In conclusion, our study stresses the biological relevance of del(1p), +1q and del(17p), MYC translocations, and mutated driver genes such as BRAF, NRAS, KRAS, and TP53 on the fitness level of MM cells to survive multiagent chemotherapy. Mechanistically, bi-allelic loss of tumor-suppressor genes is a crucial mechanism, allowing units of selection to evade treatment-induced apoptosis with the acquisition of subsequent proliferative advantage leading to their outgrowth. Using alternate therapies with different mechanisms of action during the postinduction phase, especially treatments that induce cell death via tumor-suppressor independent pathways, would be predicted to overcome these mechanisms and prevent relapse.

The online version of this article contains a data supplement.

The publication costs of this article were defrayed in part by page charge payment. Therefore, and solely to indicate this fact, this article is hereby marked “advertisement” in accordance with 18 USC section 1734.

Acknowledgments

The authors thank the patients and staff of the Myeloma Institute, UAMS.

This work was supported in part by the National Cancer Institute, National Institutes of Health (P01 CA 55819), and the Deutsche Forschungsgemeinschaft (L.R.).

Authorship

Contribution: G.J.M. and N.W. conceived and designed the study; G.J.M., C.J.H., B.B., F.v.R., M.Z., S.T., C. Schinke, F.E.D., E.T., and J.E. provided the study material and patients: O.W.S., R.T., and S.D. performed sample management and processing; P.H.P. performed gene-expression profiling; O.W.S. and R.T. performed whole-exome sequencing; C.A. and N.W. performed bioinformatic and statistical analyses; S.S.C., M.A.B., C. Stein, T.M., T.B., G.M., and E.A.P. performed additional analyses; N.W., G.J.M., S.C., C.A., C. Stein, L.R., T.M., and B.A.W. interpreted data; N.W., L.R., C.J.H., C.A., and G.J.M. wrote the paper; and all authors reviewed and approved the paper.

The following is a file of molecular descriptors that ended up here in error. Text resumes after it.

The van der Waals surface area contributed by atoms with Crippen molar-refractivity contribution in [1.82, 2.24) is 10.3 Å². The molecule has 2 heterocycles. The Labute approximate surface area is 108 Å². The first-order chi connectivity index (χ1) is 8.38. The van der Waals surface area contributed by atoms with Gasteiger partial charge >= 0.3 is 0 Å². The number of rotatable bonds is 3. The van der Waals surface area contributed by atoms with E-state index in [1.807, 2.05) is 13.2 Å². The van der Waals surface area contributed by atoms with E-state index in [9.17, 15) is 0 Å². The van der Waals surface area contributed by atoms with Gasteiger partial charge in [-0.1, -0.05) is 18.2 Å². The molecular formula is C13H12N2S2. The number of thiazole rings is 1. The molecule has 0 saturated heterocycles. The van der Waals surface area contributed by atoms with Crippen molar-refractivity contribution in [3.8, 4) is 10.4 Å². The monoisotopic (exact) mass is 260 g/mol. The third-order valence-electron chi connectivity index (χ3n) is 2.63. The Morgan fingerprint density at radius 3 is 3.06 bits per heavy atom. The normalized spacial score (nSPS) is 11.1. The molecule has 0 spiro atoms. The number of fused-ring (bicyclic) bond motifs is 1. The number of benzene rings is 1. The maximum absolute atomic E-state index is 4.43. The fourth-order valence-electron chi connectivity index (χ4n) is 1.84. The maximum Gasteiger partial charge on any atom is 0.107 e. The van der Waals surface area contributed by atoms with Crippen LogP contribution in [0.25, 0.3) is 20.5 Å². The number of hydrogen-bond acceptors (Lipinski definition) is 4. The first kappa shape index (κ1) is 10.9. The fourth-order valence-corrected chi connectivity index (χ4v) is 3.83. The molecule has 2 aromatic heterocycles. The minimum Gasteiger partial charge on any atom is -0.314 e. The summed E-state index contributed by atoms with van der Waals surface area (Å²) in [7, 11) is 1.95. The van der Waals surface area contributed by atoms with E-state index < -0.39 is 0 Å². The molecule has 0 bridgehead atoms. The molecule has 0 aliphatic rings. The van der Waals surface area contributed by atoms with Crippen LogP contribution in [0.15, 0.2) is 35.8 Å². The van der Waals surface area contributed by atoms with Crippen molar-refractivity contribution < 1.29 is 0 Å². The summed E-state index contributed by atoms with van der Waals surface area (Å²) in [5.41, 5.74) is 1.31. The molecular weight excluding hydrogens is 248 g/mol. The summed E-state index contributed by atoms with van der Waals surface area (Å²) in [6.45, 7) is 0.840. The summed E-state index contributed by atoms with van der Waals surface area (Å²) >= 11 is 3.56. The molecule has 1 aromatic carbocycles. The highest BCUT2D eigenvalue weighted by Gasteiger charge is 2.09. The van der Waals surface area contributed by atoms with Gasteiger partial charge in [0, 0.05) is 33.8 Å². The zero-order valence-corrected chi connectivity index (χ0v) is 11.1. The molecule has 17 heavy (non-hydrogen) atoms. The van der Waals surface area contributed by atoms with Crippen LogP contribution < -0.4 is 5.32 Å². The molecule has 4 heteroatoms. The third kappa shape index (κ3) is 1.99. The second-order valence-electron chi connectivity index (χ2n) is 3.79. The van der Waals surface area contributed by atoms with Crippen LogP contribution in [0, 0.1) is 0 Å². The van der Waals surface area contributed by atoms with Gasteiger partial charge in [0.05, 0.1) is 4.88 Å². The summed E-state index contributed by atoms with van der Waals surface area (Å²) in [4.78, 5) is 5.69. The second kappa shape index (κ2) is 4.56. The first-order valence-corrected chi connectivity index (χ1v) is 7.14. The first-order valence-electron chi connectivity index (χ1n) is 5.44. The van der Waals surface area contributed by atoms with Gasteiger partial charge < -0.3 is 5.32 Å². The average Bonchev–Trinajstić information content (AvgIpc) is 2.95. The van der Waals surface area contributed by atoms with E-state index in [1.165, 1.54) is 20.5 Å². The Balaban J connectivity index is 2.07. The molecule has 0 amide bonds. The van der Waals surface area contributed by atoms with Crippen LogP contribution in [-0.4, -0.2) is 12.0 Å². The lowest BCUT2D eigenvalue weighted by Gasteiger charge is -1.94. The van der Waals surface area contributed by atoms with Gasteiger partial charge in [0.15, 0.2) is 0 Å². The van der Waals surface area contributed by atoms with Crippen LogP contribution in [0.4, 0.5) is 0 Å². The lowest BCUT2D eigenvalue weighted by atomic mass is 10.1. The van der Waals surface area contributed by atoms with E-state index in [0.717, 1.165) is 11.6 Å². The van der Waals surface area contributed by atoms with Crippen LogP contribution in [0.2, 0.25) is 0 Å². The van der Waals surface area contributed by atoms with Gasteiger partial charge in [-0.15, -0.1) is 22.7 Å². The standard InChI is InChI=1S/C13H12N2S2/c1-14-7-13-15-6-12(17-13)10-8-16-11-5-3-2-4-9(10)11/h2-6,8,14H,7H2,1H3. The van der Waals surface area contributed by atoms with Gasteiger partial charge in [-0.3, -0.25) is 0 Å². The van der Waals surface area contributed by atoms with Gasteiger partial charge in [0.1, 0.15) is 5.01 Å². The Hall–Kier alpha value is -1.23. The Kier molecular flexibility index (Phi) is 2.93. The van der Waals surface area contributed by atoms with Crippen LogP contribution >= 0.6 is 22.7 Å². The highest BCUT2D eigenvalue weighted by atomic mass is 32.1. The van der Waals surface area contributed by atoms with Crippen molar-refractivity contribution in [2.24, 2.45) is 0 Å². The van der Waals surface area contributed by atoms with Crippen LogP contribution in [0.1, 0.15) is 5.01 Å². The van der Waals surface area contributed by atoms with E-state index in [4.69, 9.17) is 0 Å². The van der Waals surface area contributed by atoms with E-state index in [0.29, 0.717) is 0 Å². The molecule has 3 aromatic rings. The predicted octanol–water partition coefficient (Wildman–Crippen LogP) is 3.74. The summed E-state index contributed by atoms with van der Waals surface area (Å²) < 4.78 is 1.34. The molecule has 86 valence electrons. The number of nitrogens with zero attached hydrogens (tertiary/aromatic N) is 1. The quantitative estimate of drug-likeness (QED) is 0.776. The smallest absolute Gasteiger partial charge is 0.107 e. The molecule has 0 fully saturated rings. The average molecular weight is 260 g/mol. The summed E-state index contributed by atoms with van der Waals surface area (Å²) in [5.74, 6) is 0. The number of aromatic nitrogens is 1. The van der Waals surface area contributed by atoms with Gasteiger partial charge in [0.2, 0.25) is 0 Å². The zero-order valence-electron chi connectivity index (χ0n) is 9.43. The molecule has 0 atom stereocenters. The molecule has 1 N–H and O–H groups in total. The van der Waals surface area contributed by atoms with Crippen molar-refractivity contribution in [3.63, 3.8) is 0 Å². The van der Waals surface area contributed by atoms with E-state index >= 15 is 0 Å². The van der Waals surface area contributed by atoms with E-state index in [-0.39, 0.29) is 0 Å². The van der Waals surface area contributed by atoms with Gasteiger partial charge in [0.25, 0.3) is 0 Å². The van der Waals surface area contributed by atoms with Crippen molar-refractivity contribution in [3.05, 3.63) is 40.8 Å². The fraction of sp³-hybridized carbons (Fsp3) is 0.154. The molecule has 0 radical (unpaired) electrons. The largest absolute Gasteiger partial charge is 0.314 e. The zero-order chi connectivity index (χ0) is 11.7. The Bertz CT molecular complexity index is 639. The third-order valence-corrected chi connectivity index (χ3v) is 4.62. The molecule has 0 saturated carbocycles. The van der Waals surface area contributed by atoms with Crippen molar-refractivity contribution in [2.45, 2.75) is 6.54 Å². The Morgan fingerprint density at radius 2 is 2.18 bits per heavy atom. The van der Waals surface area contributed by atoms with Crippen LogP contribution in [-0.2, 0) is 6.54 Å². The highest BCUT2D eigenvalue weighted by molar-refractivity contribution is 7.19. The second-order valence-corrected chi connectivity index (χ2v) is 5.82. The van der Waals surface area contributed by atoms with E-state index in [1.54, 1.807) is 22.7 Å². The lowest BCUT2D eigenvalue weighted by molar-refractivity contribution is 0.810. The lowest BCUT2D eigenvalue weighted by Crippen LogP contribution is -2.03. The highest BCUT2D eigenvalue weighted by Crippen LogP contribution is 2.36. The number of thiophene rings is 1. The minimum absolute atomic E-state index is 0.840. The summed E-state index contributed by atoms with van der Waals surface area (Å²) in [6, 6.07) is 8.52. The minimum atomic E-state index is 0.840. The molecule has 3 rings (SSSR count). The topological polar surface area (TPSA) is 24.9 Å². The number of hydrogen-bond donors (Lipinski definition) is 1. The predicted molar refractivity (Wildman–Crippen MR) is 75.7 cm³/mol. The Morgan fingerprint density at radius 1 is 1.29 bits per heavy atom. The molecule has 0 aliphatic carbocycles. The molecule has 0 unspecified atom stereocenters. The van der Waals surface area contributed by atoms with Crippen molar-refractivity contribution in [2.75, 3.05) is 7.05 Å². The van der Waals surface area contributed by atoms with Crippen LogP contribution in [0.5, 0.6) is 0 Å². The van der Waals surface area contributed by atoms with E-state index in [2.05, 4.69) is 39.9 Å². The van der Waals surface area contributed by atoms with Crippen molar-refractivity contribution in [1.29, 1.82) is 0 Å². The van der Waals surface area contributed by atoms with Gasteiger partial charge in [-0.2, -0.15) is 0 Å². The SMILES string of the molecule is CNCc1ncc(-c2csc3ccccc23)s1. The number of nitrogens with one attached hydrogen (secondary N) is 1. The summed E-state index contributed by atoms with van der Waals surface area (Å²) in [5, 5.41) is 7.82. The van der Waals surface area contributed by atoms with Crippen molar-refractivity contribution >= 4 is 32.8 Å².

Conflict-of-interest disclosure: B.B. has received research funding from Celgene and Millennium, is a consultant to Celgene and Millennium, and is a coinventor on patents and patent applications related to use of GEP in cancer medicine that have been licensed to Signal Genetics Inc. G.J.M. has received research funding from Celgene and Janssen, honoraria from Celgene, Takeda-Millennium, and Bristol-Myers Squibb, and consultancy fees from Celgene, Takeda Millennium, and Bristol-Myers Squibb. F.E.D. has received honoraria from Celgene, Takeda-Millennium, Amgen, and Onyx, and consultancy fees from Celgene, Takeda-Millennium, and Amgen. The remaining authors declare no competing financial interests.

Correspondence: Niels Weinhold, Myeloma Institute, University of Arkansas for Medical Sciences, 4301 W. Markham St, #816, Little Rock, AR 72205; e-mail: nweinhold@uams.edu.

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Author notes

*

N.W. and C.A. contributed equally to this study.